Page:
-Base order centered around current price X, in the range [X-B, X+B]. If B is lower, it will earn a higher yield from trading fees.

-Rebalancing order just above or below the current price. It will be in the range [X-R, X], or [X, X+R], depending on which token it holds more of after the base order was placed. This order helps the strategy rebalance and get closer to 50/50 to reduce inventory risk.

There are possibly more liquidity vault protocols out there; that being said, there has been a great deal of renaming, merging, and pivoting to or away from vault management in this space, and we feel that these four quoted passages are fairly representative.

In general, the idea is to create a range position centered at the current price and to rebalance it after the price deviates sufficiently, creating a new liquidity position centered on the now-current price. This is the approach taken by Gelato and Mellow. It can be extended in many ways; for example, Mellow uses a second range order to “assist” with the rebalancing process, while Gamma uses statistical estimates of mean reversion in order to appropriately size liquidity range positions. We will therefore begin by examining the simplest possible case, that of a single range position that recenters itself whenever the price is out of range, and subsequently consider extensions to this model.

Backtesting a simple rebalancing strategy

We will analyze these strategies primarily from the perspective of a DEX or a protocol wishing to seed initial token liquidity at the lowest cost possible, rather than from a “retrospective analysis of vault performance” point of view. That is to say, these results will be, by design, more useful to developers of new protocols rather than yield farmers seeking to optimize yields. Therefore, we will only be indirectly looking at the performance of liquidity vaults, although we feel that our results are still quite informative to would-be yield farmers.

This design choice enables us to make a major simplification: We will take the price of ETH over the last year or so at a 10-minute resolution and assume that there is only arbitrage flow, so that the only swap fees earned by any in-range liquidity position are essentially the minimal fees necessary to bring the pool price from one point to another. This is a very extreme assumption, but it simplifies calculation substantially, reduces variability in the results originating from the (in)activity of other LPs, and still allows us to make relative comparisons between different rebalancing strategies, even if our estimates of the absolute returns are off. Additionally, while this is an odd assumption from the perspective of retrospective analysis of liquidity vaults, it is actually quite a reasonable assumption from our desired perspective of a protocol or DEX wishing to minimize its “cost for liquidity,” because on a new trading platform or in a new pool, we cannot make optimistic assumptions about the quantity of uninformed flow we will receive, and these “worst-case” estimates are actually very relevant!

Additionally, we assume that the simulated liquidity provider starts with an arbitrary fixed amount of capital, in our case $1,000,000 USD. As the rebalancing strategy is implemented and the price of ETH naturally changes, the net portfolio value of the LP’s position may change above or below that initial $1m value. Again keeping in mind our desired perspective, we assume that it is desirable for the liquidity provider to continually “top-up” shortfalls in the position value, so that a somewhat consistent dollar value of liquidity is supplied over time. Additionally, as the price of ETH evolves over time, we keep track of the total IL incurred by the liquidity provider (relative to the starting point of each rebalance); in both a protocol/DEX context and a yield-farming context, sophisticated users are likely to have delta exposure hedged out, so we feel this is the correct primary metric to look at.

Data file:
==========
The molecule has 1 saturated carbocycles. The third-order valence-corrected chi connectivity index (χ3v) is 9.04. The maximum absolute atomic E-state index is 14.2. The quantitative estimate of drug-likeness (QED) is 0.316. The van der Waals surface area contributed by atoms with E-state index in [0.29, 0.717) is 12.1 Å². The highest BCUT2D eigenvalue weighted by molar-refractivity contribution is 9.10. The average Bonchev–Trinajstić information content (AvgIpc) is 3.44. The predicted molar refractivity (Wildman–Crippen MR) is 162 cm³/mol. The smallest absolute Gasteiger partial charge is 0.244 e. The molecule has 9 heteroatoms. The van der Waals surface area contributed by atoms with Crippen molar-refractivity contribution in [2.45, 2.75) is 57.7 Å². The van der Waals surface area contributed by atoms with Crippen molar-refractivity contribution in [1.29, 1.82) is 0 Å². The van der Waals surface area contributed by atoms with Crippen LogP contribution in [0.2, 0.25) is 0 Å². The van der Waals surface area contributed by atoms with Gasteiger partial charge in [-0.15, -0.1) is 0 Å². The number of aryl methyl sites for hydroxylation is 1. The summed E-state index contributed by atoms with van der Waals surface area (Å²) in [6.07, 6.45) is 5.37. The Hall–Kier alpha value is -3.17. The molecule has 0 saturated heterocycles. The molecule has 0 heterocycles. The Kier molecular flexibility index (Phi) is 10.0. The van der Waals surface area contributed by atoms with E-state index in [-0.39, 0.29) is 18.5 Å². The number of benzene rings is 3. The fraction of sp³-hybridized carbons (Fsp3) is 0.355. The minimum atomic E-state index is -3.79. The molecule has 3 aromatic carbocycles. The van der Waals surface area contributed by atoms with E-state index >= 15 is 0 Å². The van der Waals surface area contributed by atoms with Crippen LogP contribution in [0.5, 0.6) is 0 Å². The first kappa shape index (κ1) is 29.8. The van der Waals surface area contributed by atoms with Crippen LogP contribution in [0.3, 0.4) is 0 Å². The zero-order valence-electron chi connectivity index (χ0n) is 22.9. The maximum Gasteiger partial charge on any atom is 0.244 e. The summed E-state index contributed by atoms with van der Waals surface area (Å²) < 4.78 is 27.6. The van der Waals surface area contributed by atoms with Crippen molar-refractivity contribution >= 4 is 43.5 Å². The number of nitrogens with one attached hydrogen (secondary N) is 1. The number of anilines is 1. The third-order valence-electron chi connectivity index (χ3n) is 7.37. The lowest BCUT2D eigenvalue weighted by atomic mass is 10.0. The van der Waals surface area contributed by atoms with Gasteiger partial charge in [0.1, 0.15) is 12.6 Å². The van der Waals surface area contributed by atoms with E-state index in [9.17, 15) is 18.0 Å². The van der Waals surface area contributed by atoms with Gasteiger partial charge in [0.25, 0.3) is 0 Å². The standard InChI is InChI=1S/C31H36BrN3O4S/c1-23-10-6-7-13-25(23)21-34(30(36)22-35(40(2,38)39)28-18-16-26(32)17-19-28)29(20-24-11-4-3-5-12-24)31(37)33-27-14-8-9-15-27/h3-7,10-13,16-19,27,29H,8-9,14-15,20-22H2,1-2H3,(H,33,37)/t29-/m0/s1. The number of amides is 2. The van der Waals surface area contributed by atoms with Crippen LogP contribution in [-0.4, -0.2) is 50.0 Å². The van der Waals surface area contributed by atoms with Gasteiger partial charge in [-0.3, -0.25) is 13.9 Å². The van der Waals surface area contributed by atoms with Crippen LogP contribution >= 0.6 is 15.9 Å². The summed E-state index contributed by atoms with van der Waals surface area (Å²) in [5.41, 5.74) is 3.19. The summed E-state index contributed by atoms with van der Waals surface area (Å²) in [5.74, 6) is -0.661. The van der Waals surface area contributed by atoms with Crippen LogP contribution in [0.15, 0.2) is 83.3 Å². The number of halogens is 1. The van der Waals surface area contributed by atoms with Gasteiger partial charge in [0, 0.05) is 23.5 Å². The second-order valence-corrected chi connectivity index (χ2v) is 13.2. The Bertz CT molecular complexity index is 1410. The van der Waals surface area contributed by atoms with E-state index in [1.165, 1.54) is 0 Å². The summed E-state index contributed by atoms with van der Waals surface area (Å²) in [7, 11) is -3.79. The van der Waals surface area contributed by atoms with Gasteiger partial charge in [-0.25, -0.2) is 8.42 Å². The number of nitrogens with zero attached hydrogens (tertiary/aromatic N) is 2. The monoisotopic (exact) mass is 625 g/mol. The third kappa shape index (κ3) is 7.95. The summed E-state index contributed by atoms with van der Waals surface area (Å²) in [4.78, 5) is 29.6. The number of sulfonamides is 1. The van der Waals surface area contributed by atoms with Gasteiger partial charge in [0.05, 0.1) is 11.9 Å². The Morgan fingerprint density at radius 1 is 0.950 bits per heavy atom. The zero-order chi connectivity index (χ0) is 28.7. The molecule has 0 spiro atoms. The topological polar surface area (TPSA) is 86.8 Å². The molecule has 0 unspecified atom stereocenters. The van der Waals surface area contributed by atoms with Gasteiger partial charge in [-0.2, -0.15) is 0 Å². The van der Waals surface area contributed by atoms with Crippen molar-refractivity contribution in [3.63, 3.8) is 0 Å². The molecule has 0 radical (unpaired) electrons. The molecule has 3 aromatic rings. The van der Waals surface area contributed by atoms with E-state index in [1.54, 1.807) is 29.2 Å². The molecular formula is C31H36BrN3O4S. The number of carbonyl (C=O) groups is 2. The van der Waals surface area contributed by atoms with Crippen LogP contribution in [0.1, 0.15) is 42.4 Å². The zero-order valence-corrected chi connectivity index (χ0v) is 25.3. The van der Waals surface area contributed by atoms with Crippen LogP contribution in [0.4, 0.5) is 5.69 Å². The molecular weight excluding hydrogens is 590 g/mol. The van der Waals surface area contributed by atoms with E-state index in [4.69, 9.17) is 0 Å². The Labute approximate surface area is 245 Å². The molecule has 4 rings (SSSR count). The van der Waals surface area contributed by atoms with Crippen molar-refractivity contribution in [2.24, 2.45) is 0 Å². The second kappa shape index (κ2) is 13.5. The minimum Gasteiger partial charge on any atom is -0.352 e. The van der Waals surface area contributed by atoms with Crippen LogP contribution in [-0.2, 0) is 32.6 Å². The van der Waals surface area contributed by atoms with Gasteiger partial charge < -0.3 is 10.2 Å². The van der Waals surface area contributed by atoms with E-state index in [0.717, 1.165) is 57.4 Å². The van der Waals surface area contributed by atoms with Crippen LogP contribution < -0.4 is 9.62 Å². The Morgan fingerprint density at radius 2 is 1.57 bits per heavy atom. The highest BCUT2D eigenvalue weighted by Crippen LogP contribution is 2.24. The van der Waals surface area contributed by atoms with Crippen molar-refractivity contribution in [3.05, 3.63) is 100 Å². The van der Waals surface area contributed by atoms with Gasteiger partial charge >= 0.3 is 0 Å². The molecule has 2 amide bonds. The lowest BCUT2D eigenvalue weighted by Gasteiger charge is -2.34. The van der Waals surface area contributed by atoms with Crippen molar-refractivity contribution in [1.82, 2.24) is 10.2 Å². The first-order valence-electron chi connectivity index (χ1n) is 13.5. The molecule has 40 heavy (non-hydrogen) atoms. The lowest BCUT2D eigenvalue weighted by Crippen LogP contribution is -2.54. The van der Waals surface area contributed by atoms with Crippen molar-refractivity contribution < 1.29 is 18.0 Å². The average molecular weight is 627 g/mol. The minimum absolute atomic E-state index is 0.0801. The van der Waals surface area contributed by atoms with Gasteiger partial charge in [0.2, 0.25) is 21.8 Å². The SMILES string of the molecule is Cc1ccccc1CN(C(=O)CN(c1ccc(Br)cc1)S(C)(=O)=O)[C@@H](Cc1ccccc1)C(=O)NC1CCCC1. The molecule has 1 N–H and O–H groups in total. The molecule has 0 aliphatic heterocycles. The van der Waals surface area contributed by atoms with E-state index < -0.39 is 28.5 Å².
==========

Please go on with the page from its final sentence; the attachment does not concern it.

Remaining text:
Let us first consider the above scenario parameterized by a single variable C > 1 which is the width of a new liquidity position: if the current pool price is p, then a new range position is given by the interval [p/C, p*C]. For example, if C = 1.01 (a very low value), then range positions are created approximately 1% above and below the current price of ETH. If C = 2 and the price of ETH is $1,000, then a range position goes from a lower bound of $500 to an upper bound of $2,000. Note that in Uniswap tick space this corresponds to a constant offset subtracted from or added to the current price tick, and hence accurately corresponds to the notion of a "centered" or "balanced" position. Whenever the price moves outside of the position's active range, the entire position is assumed to be liquidated and recreated at the same width around the new price.

We can learn a surprising amount from this simple example alone! We will initially consider a case of 0 swap fees, so we look purely at the IL that different strategies (corresponding to different values of C) are exposed to. Suppose we run this simulation for C = 1.01, 1.1, 1.5, 2 and plot the ratio of accumulated IL to initial capital:

The differences are striking! If we use a position width of 1%, then over the course of about 15 months, our position loses nearly 30 times its initial value in exposure to impermanent loss alone! Recall, of course, that we previously specified that at each rebalance point, the nominal USD value of the liquidity position is topped up back to the initial value of $1 million. (We could have not made this assumption, in which case we would just have seen the ratio of IL to starting capital approach 1 very early on.)

To be precise, for C = 1.01, 1.1, 1.5, 2, the losses in terms of IL to starting capital are, respectively, 25, 4, 0.9, and 0.2 (approximately). Clearly, at this range of parameter values, wider positions subject the liquidity provider to substantially reduced losses. If we look at the number of rebalances in each run—respectively 6048, 151, 8, and 1—we begin to suspect that the frequency of position rebalancing relates to the degree of exposure to IL.